I have posted this before in the general blog entries but never in the Your Idea submissions:
David, I wrote this letter to Brian Cowen in june 2007 and have just resent it to Brian Lenihan – what do you think of the idea: I have just resent it to Brian Lenihan with the cover note at the end of this note, they never really responded to the idea in 2007. Pity. Brendan quinn, .
Letter sent to Brian Cowen in June 2007
You may recall I copied a letter to you last February outlining a Lifetime Savings Scheme which I had sent to the minister of State for Children, Brian Lenihan. I am sending you the main text of this letter again — as now the dust has settled post election, it might be an idea you want to consider for your Autumn budget. By copy to one of my local FF TDs, Jimmy Devins, I am asking Jimmy to lobby you on the idea.
It is an idea which I really believe is something worth looking at. I only wish the idea had been around and implemented when I was a child.
I was in the UK recently staying with some friends who like me and my wife have a young family. They were telling me about the Child Trust Fund scheme which the UK Government introduced in September 2002.
You may well be aware of this savings scheme which has been supported by the UK Government with a “kick start” voucher which parents/guardians can use to
invest in an approved investment vehicle. If your child was born on or after 1
September 2002 and is eligible for Child Benefit, you get a Â£250 voucher from the government (Â£500 if your income is no more than the limit for Child Tax
Credit) to set up a Child Trust Fund. Once you have set the fund up anybody can add up to a maximum of Â£1,200 a year to it. There is no tax on any interest or gains within the fund.
The Child Trust Fund (CTF) is a long-term savings and investment account and the money cannot be withdrawn until the child is 18.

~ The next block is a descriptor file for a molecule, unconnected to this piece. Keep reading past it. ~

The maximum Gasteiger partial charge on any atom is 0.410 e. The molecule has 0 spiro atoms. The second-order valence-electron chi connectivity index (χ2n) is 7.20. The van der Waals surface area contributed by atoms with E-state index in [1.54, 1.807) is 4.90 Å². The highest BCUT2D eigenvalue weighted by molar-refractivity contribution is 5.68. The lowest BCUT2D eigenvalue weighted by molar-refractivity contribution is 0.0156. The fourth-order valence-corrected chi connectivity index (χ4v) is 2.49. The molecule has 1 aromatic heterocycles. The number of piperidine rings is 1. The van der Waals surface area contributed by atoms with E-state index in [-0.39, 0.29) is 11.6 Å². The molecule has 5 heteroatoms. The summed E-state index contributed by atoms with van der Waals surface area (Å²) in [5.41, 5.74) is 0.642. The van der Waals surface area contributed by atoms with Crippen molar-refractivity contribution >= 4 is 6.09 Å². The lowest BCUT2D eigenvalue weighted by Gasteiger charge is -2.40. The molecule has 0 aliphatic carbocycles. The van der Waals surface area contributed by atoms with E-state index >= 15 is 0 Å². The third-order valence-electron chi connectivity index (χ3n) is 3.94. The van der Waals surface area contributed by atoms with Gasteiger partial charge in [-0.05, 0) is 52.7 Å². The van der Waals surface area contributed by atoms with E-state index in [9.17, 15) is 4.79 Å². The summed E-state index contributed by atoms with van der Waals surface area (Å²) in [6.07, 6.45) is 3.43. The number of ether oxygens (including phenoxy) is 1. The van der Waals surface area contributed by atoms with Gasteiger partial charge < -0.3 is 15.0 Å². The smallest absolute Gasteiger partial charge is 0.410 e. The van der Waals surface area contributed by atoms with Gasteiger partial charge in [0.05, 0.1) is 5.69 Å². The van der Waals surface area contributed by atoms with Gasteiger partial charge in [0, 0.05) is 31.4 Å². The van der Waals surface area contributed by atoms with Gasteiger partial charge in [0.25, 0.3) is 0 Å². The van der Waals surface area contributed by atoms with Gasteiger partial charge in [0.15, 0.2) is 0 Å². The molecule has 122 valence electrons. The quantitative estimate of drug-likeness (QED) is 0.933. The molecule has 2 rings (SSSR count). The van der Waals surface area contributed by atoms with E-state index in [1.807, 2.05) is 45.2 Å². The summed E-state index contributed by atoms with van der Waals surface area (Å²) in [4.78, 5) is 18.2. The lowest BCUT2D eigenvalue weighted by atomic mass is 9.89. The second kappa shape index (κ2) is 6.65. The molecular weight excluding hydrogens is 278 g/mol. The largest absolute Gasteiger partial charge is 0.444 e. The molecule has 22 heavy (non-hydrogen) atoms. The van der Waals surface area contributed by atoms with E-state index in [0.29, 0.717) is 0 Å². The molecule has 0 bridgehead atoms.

As we have two small children aged 2 and 4 I think this is a great savings
scheme and wish we had something like it here. It would make a great post SSIA
product, and by the way, I don’t work in financial services so have no interest in promoting such a scheme.
It would be a great vehicle to incentivise parents to save for college and for that start in life which so many youngsters need. In fact I think the idea could be improved further. Whilst we all want to be given free money (see the success of SSIAs for that idea) — I think the idea in the UK to get people to start these schemes by giving them a small “kick-start” would be a great way of attracting savers to the market for such a product, and creating the life-time savings ethos.
It is recognised that there is a great social need to expand the number of people saving for retirement and life time events. The SSIA certainly helped the savings habit here in Ireland — but perhaps one of its fall backs is the fact the money is all being released into the economy at the same time. With the plan I propose money would be released into the economy at stages throughout the savings scheme, reducing any inflationary pressure.
With current demographics I think my children could be working to the age of 80. I think it would be a good idea if there was a financial product, supported by the state, which encouraged savings for lifetime milestones with the appropriate incentives for people to invest in them which are usually of course tax breaks — in the case of the UK child trust fund it is the immediate kick start the government gives the fund plus tax free savings.
I don’t mean pensions! Although this scheme will benefit the pension